Quake 3 Connection Vars

Here is some basic and advanced info on the connection-related variables in the Quake3 engine.


Measured in Bytes per second. This is the maximum rate at which the server will send data to you. You should set this to the highest downstream rate your own connection can achieve consistently. The hardcoded limit is between 1000 and 90000. If you set your rate higher than what your connection can actually achieve, you are at risk of being flooded with data from the server, which will lag you out. Each server has a limit on the amount of data they will send to a client per second, which is typically of the order of 16000, which is more than enough for large games. These days, most connections are capable of receiving the maximum a server has to offer, and so most players can safely set this to a high value and not worry about it. It is only those with slow/old connections who have to be careful about choosing the right value for their connection.


This setting is the maximum number of 'snapshots' that you wish to receive from the server per second. A snapshot is a 'picture' of what has happened in the game since the last snapshot. This is the data transmission equivalent of a framerate. Servers run at a constant framerate specified by their sv_fps variable. The most a server can give you is one snap per server frame. So you should set your snaps equal to (or greater than) the server's sv_fps value, which is typically 30. Regardless of how high you set your snaps setting, you will not be able to receive more than the server has to offer. So you can set your snaps to 40 and play on a sv_fps 30 server without needing to adjust your snaps - you will receive the maximum of 30 anyway. If you are playing CPMA, your snaps will be automatically set to equal the server's sv_fps on connect, and so you don't have to worry about this setting. However other mods do not do this, and so for other mods, snaps needs to be set manually.


This affects how your client processes the snapshots it receives. Normally the client compares one snapshot with the next and interpolates between the two. If you set this to a negative value, you can adjust the interpolation of snapshots to compensate for lag. The more negative timenudge you use, the more unsmooth other players will appear, but the less latency you will have. The hardcoded limit is between -30 and +30. There is also another side to the timenudge story. You can use positive values of timenudge to affect snapshot interpolation with an opposite effect, making the game much smoother, although deliberately delayed. Timenudge only directly affects the latency of the incoming data and does not directly affect the data that you send to the server.


This is the maximum number of data packets that can be SENT to the server per second. The higher you set this, the smoother your game will feel as your actions (run, shoot, jump etc.) will be updated more frequently. The hardcoded limit is between 30 and 125. [Note that in other Q3 engine games, the upper limit is 100] If you set your maxPackets too high, you will flood your upstream connection, in a similar fashion to the rate flooding above, however if you have a 128 kbps or greater upstream connection, you should be able to set maxPackets to the maximum 125 with no problems. There is also a phenomena whereby using high values of maxPackets causes the ping displayed on the scoreboard to appear higher. This effect should be ignored - you should always use as high a value as your connection allows, and these days most people should be using the 125 maximum.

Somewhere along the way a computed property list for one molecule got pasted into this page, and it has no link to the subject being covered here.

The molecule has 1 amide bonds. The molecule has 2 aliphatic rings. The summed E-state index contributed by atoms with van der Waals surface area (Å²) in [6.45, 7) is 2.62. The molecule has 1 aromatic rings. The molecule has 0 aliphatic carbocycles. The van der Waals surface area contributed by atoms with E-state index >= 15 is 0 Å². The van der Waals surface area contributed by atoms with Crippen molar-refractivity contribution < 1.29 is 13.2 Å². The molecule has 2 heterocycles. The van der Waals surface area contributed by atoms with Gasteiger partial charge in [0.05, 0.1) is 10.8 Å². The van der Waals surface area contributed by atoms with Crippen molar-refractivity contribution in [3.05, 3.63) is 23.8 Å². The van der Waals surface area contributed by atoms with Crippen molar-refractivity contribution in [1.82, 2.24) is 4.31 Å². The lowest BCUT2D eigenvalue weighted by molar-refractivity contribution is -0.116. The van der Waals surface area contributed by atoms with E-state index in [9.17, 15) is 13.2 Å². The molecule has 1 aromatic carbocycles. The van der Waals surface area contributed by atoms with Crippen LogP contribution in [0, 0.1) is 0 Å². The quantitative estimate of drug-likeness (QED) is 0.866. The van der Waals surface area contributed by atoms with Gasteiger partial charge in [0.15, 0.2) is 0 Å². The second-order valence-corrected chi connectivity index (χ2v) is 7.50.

This is the maximum client framerate permitted. The only valid values are those which are equal to (1000/x) where x is an integer, as Q3 measures frametimes using millisecond integers. So for example your 125fps comes from (1000/8 = 125). If you try and set maxFPS to an invalid value, you will get the next higher value.

1000/3 = ~333
1000/4 = 250
1000/5 = 200
1000/6 = ~166
1000/7 = ~142
1000/8 = 125
1000/9 = ~111
1000/10 = 100
1000/11 = ~90
1000/12 = ~83
1000/13 = ~76
1000/14 = ~71
1000/15 = ~66
1000/16 = ~62
1000/17 = ~58
1000/18 = ~55

cl_maxPackets and com_maxFPS

This is where your graphical framerate affects your connection. The actual number of packets you can send to a server is either one every frame, or one every 2 frames, or one every three frames and so on. So if you are running at 125fps, your possible packets per second are:

125/1 = 125
125/2 = ~63
125/3 = ~42
125/4 = ~32
So if you are using maxPackets 100 at 125fps, you are NOT sending 100 packets per second, you will send one packet every 2 frames, which is 62.5 packets per second. And if your framerate drops to 100fps, then suddenly you will be able to send one per frame, and will get a jump from 62.5 to 100 packets per second.
100/1 = 100
100/2 = 50
100/3 = ~34
So if you have your cl_maxPackets set to 100 and are using 125fps then mostly you will be sending 62.5 packets per second to the server (this is the largest achieveable value not exceeding the input cl_maxPackets limit). However, if the framerate drops to 100fps, you will be sending 100 packets per second, as this is now the largest achieveable value that does not exceed the input cl_maxPackets limit. If your connection cannot handle 100 packets per second, it will cause your ping to rise or spike. Even if it can handle the jump from 63 to 100 packets, this may well cause your latency to fluctuate more than if your actual packets per second were constant. Keep this in mind when choosing a value of cl_maxPackets for your connection. This information is only needed if you have a slow upstream and cannot use the maximum value of 125.

- injx